The New South of money and machines and technology and ease and greed and pleasure, smiled upon by Christ-hating New England and Western European elites, is wasting away more and more each day, though she may think the opposite.  Until the Southern people complete their martyrdom, their crucifixion, their rejection of all the evil bound up in the selfish and childish ‘American Dream’ and the murderous American Empire, they will never know the glorious, unfathomable, transfigured life of the Resurrection.  They will never know the fulness of life or the unique work the Almighty Father has in store for them as a new creation.

She must follow Elder Justin’s ensample:  ‘We joyfully suffered this martyrdom, enduring every injustice, so that through the offering of our patient endurance we would atone for our sins and the sins of our nation’ (Simona Irime, ‘A Life of Sacrificial Love: The Life and Teachings of Elder Justin Pârvu, Part I’, The Orthodox Word, 49.5 (2013), p. 231).

And as in so much else, Russia, too, is a light for her path - tradition-loving, humble, Christian Russia.  Ivan Ilyin wrote a letter on these subjects that every Southerner ought to read.  Here below is its beginning (introduced and translated by Mark Hackard):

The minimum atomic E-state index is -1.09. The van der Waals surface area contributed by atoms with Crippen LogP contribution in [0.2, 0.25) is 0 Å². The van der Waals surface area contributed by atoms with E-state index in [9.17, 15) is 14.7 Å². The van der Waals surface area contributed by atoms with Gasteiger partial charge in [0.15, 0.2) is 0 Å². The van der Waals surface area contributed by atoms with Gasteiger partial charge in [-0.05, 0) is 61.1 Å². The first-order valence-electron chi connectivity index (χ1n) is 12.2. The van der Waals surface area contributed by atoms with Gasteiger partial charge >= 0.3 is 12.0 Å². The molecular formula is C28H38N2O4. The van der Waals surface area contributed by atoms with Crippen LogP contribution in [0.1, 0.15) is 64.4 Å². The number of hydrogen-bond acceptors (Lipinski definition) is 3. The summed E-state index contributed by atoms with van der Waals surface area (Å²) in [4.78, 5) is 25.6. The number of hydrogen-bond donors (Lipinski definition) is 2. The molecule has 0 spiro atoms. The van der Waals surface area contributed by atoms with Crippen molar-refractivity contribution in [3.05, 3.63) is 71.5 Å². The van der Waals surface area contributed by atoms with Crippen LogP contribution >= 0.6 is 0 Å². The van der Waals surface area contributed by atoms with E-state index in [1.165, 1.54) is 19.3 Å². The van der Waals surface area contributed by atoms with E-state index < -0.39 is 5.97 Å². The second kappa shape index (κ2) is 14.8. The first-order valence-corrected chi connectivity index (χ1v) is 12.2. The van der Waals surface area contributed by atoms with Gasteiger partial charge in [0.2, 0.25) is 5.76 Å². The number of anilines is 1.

Even in the darkness of revolutionary terror and enslavement, White Russian philosopher Ivan Ilyin (1883-1954) believed in the sacred mission of his people, one to be achieved through suffering and repentance, spiritual strength and discipline. Here is a 1928 letter he addressed to his comrades in emigration, assuring them that one day a new Russia, a nation of faith and power, would arise. Translation by Mark Hackard.

However hard it might be for you in life and heavy on your soul, to you who selflessly love Russia, believe: the just cause shall prevail! And therefore never be troubled by the onslaught of evil; it is temporary and fleeting. But first of all and most of all, seek out rightness – only it is truly vital – and only therein shall be born and arise a new force, leading, saving and directing…

The just cause shall prevail. This hardly means that it is protected from earthly failures, temporal trials and periods combining genuine suffering with visible humiliation. No, all of this is not only possible, but it is directly unavoidable. And an innumerable multitude of times, people walking the right path, clearly suffering and by all appearances humiliated, prayed and will still pray as the Son of God did – that this cup would pass them over, and asking why the Lord had forsaken them… Yet namely in these prayers, after Golgotha, there will always live the deepest surety that rightness will be granted victory, and that in visible “dying,” in “clear” failure, resurrection is prepared unseen and brought into being.